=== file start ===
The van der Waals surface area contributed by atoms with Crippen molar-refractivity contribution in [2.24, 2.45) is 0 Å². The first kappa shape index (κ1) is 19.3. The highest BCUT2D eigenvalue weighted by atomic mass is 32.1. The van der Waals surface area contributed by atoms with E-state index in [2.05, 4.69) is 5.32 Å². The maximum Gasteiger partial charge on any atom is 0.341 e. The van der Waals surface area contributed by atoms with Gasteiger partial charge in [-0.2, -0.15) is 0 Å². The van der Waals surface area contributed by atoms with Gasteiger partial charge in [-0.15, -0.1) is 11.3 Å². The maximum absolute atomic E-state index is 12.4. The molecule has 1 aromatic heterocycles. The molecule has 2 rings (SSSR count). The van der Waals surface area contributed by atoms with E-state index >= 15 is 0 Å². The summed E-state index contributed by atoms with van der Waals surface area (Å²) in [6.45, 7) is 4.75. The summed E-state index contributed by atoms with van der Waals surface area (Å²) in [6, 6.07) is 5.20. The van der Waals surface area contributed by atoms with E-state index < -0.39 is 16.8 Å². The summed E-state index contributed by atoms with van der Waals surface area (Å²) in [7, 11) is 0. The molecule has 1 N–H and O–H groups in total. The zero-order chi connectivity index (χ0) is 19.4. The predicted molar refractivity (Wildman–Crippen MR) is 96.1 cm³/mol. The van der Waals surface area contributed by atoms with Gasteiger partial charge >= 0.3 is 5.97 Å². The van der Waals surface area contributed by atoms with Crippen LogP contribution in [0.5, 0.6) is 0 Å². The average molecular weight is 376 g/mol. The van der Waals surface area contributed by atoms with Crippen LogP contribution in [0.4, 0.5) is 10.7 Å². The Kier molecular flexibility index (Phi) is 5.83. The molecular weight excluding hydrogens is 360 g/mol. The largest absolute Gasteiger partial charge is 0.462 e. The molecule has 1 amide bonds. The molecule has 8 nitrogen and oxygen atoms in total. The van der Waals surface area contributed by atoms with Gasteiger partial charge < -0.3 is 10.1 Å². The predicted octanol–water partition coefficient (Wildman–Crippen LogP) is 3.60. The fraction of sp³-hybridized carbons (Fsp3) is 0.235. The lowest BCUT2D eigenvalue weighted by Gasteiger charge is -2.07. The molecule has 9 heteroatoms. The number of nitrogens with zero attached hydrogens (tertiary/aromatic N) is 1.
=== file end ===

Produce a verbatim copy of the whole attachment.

The van der Waals surface area contributed by atoms with Crippen molar-refractivity contribution in [2.24, 2.45) is 0 Å². The first kappa shape index (κ1) is 19.3. The highest BCUT2D eigenvalue weighted by atomic mass is 32.1. The van der Waals surface area contributed by atoms with E-state index in [2.05, 4.69) is 5.32 Å². The maximum Gasteiger partial charge on any atom is 0.341 e. The van der Waals surface area contributed by atoms with Gasteiger partial charge in [-0.2, -0.15) is 0 Å². The van der Waals surface area contributed by atoms with Gasteiger partial charge in [-0.15, -0.1) is 11.3 Å². The maximum absolute atomic E-state index is 12.4. The molecule has 1 aromatic heterocycles. The molecule has 2 rings (SSSR count). The van der Waals surface area contributed by atoms with E-state index >= 15 is 0 Å². The summed E-state index contributed by atoms with van der Waals surface area (Å²) in [6.45, 7) is 4.75. The summed E-state index contributed by atoms with van der Waals surface area (Å²) in [6, 6.07) is 5.20. The van der Waals surface area contributed by atoms with E-state index < -0.39 is 16.8 Å². The summed E-state index contributed by atoms with van der Waals surface area (Å²) in [7, 11) is 0. The molecule has 1 N–H and O–H groups in total. The zero-order chi connectivity index (χ0) is 19.4. The predicted molar refractivity (Wildman–Crippen MR) is 96.1 cm³/mol. The van der Waals surface area contributed by atoms with Gasteiger partial charge >= 0.3 is 5.97 Å². The van der Waals surface area contributed by atoms with Crippen LogP contribution in [0.5, 0.6) is 0 Å². The average molecular weight is 376 g/mol. The van der Waals surface area contributed by atoms with Crippen LogP contribution in [0.4, 0.5) is 10.7 Å². The Kier molecular flexibility index (Phi) is 5.83. The molecular weight excluding hydrogens is 360 g/mol. The largest absolute Gasteiger partial charge is 0.462 e. The molecule has 1 amide bonds. The molecule has 8 nitrogen and oxygen atoms in total. The van der Waals surface area contributed by atoms with Gasteiger partial charge < -0.3 is 10.1 Å². The predicted octanol–water partition coefficient (Wildman–Crippen LogP) is 3.60. The fraction of sp³-hybridized carbons (Fsp3) is 0.235. The lowest BCUT2D eigenvalue weighted by Gasteiger charge is -2.07. The molecule has 9 heteroatoms. The number of nitrogens with zero attached hydrogens (tertiary/aromatic N) is 1.